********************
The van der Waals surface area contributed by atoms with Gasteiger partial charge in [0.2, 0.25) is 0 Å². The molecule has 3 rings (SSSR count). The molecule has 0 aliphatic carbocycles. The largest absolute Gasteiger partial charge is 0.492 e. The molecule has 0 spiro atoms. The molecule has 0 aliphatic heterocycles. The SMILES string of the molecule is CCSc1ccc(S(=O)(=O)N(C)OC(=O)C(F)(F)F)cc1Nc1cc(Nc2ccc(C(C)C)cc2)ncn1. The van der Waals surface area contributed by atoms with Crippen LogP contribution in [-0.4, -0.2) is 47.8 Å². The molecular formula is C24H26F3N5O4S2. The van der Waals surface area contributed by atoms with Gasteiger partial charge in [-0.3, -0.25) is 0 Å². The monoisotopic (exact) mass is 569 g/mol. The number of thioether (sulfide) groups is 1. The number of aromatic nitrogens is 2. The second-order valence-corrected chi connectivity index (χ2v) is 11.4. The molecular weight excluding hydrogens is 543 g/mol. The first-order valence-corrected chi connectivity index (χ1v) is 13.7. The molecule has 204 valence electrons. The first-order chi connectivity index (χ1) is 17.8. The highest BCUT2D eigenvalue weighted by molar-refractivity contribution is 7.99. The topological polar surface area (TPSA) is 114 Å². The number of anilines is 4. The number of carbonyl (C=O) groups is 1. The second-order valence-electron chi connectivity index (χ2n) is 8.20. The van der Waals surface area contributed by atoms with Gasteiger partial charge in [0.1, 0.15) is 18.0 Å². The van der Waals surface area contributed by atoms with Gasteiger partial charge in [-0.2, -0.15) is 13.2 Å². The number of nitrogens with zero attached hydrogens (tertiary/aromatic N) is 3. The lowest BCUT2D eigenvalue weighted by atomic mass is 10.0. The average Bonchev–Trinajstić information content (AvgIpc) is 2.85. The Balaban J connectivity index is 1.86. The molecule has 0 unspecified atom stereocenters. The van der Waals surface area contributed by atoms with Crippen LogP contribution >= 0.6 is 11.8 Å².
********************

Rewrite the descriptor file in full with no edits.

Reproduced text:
The van der Waals surface area contributed by atoms with Gasteiger partial charge in [0.2, 0.25) is 0 Å². The molecule has 3 rings (SSSR count). The molecule has 0 aliphatic carbocycles. The largest absolute Gasteiger partial charge is 0.492 e. The molecule has 0 spiro atoms. The molecule has 0 aliphatic heterocycles. The SMILES string of the molecule is CCSc1ccc(S(=O)(=O)N(C)OC(=O)C(F)(F)F)cc1Nc1cc(Nc2ccc(C(C)C)cc2)ncn1. The van der Waals surface area contributed by atoms with Crippen LogP contribution in [-0.4, -0.2) is 47.8 Å². The molecular formula is C24H26F3N5O4S2. The van der Waals surface area contributed by atoms with Gasteiger partial charge in [-0.3, -0.25) is 0 Å². The monoisotopic (exact) mass is 569 g/mol. The number of thioether (sulfide) groups is 1. The number of aromatic nitrogens is 2. The second-order valence-corrected chi connectivity index (χ2v) is 11.4. The molecular weight excluding hydrogens is 543 g/mol. The first-order valence-corrected chi connectivity index (χ1v) is 13.7. The molecule has 204 valence electrons. The first-order chi connectivity index (χ1) is 17.8. The highest BCUT2D eigenvalue weighted by molar-refractivity contribution is 7.99. The topological polar surface area (TPSA) is 114 Å². The number of anilines is 4. The number of carbonyl (C=O) groups is 1. The second-order valence-electron chi connectivity index (χ2n) is 8.20. The van der Waals surface area contributed by atoms with Gasteiger partial charge in [0.1, 0.15) is 18.0 Å². The van der Waals surface area contributed by atoms with Gasteiger partial charge in [-0.2, -0.15) is 13.2 Å². The number of nitrogens with zero attached hydrogens (tertiary/aromatic N) is 3. The lowest BCUT2D eigenvalue weighted by atomic mass is 10.0. The average Bonchev–Trinajstić information content (AvgIpc) is 2.85. The Balaban J connectivity index is 1.86. The molecule has 0 unspecified atom stereocenters. The van der Waals surface area contributed by atoms with Crippen LogP contribution >= 0.6 is 11.8 Å².